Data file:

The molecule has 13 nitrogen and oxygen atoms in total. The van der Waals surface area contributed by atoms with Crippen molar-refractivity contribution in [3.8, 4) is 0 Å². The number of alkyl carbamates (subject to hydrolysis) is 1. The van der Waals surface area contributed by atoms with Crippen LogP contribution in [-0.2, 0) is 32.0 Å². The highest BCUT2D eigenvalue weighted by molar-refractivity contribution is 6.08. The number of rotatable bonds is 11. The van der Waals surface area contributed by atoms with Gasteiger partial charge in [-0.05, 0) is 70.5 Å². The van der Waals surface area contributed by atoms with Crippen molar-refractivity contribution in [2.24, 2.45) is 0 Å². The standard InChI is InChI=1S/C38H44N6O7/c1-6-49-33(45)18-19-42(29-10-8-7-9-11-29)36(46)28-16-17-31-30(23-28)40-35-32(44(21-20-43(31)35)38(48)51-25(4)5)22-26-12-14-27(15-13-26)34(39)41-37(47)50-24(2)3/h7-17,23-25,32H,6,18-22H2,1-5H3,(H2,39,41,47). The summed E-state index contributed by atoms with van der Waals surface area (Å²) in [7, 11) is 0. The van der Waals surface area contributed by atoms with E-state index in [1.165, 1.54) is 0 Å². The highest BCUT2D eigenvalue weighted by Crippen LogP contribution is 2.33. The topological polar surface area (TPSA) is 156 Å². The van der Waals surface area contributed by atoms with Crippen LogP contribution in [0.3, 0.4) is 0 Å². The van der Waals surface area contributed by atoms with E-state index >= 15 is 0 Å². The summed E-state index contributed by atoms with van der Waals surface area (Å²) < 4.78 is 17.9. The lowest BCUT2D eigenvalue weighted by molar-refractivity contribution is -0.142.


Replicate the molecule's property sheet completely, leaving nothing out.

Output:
The molecule has 13 nitrogen and oxygen atoms in total. The van der Waals surface area contributed by atoms with Crippen molar-refractivity contribution in [3.8, 4) is 0 Å². The number of alkyl carbamates (subject to hydrolysis) is 1. The van der Waals surface area contributed by atoms with Crippen LogP contribution in [-0.2, 0) is 32.0 Å². The highest BCUT2D eigenvalue weighted by molar-refractivity contribution is 6.08. The number of rotatable bonds is 11. The van der Waals surface area contributed by atoms with Gasteiger partial charge in [-0.05, 0) is 70.5 Å². The van der Waals surface area contributed by atoms with Crippen molar-refractivity contribution in [2.24, 2.45) is 0 Å². The standard InChI is InChI=1S/C38H44N6O7/c1-6-49-33(45)18-19-42(29-10-8-7-9-11-29)36(46)28-16-17-31-30(23-28)40-35-32(44(21-20-43(31)35)38(48)51-25(4)5)22-26-12-14-27(15-13-26)34(39)41-37(47)50-24(2)3/h7-17,23-25,32H,6,18-22H2,1-5H3,(H2,39,41,47). The summed E-state index contributed by atoms with van der Waals surface area (Å²) in [7, 11) is 0. The van der Waals surface area contributed by atoms with E-state index in [1.165, 1.54) is 0 Å². The highest BCUT2D eigenvalue weighted by Crippen LogP contribution is 2.33. The topological polar surface area (TPSA) is 156 Å². The van der Waals surface area contributed by atoms with Crippen LogP contribution in [0.3, 0.4) is 0 Å². The van der Waals surface area contributed by atoms with E-state index >= 15 is 0 Å². The summed E-state index contributed by atoms with van der Waals surface area (Å²) < 4.78 is 17.9. The lowest BCUT2D eigenvalue weighted by molar-refractivity contribution is -0.142.